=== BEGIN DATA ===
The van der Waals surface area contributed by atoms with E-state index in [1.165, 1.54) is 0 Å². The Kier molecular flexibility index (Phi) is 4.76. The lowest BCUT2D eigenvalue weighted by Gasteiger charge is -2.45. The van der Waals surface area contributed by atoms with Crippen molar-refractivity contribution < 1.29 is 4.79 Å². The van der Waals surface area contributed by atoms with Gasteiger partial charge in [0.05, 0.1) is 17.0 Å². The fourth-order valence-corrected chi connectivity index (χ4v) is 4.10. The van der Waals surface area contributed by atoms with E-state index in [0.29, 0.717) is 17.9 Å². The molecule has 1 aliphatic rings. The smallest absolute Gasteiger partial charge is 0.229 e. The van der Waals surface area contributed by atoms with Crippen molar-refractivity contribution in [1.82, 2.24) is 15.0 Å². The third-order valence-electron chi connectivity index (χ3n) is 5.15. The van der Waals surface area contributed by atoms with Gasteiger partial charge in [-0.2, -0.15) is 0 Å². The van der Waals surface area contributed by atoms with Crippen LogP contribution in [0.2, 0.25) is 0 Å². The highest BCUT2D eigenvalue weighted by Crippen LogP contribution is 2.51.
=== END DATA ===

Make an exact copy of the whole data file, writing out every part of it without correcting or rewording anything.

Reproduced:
The van der Waals surface area contributed by atoms with E-state index in [1.165, 1.54) is 0 Å². The Kier molecular flexibility index (Phi) is 4.76. The lowest BCUT2D eigenvalue weighted by Gasteiger charge is -2.45. The van der Waals surface area contributed by atoms with Crippen molar-refractivity contribution < 1.29 is 4.79 Å². The van der Waals surface area contributed by atoms with Gasteiger partial charge in [0.05, 0.1) is 17.0 Å². The fourth-order valence-corrected chi connectivity index (χ4v) is 4.10. The van der Waals surface area contributed by atoms with E-state index in [0.29, 0.717) is 17.9 Å². The molecule has 1 aliphatic rings. The smallest absolute Gasteiger partial charge is 0.229 e. The van der Waals surface area contributed by atoms with Crippen molar-refractivity contribution in [1.82, 2.24) is 15.0 Å². The third-order valence-electron chi connectivity index (χ3n) is 5.15. The van der Waals surface area contributed by atoms with Gasteiger partial charge in [-0.2, -0.15) is 0 Å². The van der Waals surface area contributed by atoms with Crippen LogP contribution in [0.2, 0.25) is 0 Å². The highest BCUT2D eigenvalue weighted by Crippen LogP contribution is 2.51.